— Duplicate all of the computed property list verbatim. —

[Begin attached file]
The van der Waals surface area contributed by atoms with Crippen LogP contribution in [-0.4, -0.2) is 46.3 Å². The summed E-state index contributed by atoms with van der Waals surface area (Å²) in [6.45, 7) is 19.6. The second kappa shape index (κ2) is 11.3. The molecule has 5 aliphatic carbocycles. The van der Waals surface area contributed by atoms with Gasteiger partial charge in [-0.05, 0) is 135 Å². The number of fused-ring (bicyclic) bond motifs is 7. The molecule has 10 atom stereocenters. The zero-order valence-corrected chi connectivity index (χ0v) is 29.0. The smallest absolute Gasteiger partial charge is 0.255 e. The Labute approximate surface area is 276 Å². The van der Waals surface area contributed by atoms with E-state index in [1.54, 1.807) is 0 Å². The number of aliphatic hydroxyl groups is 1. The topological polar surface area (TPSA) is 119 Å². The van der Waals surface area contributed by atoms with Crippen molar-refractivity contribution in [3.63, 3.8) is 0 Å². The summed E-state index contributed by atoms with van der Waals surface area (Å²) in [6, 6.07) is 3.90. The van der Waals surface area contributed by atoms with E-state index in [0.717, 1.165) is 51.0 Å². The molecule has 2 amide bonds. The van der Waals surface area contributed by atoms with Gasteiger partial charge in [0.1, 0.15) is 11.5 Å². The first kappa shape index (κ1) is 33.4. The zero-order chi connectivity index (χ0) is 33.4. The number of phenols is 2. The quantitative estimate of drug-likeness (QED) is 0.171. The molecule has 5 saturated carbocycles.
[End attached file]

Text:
The van der Waals surface area contributed by atoms with Crippen LogP contribution in [-0.4, -0.2) is 46.3 Å². The summed E-state index contributed by atoms with van der Waals surface area (Å²) in [6.45, 7) is 19.6. The second kappa shape index (κ2) is 11.3. The molecule has 5 aliphatic carbocycles. The van der Waals surface area contributed by atoms with Gasteiger partial charge in [-0.05, 0) is 135 Å². The number of fused-ring (bicyclic) bond motifs is 7. The molecule has 10 atom stereocenters. The zero-order valence-corrected chi connectivity index (χ0v) is 29.0. The smallest absolute Gasteiger partial charge is 0.255 e. The Labute approximate surface area is 276 Å². The van der Waals surface area contributed by atoms with E-state index in [1.54, 1.807) is 0 Å². The number of aliphatic hydroxyl groups is 1. The topological polar surface area (TPSA) is 119 Å². The van der Waals surface area contributed by atoms with Crippen molar-refractivity contribution in [3.63, 3.8) is 0 Å². The summed E-state index contributed by atoms with van der Waals surface area (Å²) in [6, 6.07) is 3.90. The van der Waals surface area contributed by atoms with E-state index in [0.717, 1.165) is 51.0 Å². The molecule has 2 amide bonds. The van der Waals surface area contributed by atoms with Gasteiger partial charge in [0.1, 0.15) is 11.5 Å². The first kappa shape index (κ1) is 33.4. The zero-order chi connectivity index (χ0) is 33.4. The number of phenols is 2. The quantitative estimate of drug-likeness (QED) is 0.171. The molecule has 5 saturated carbocycles.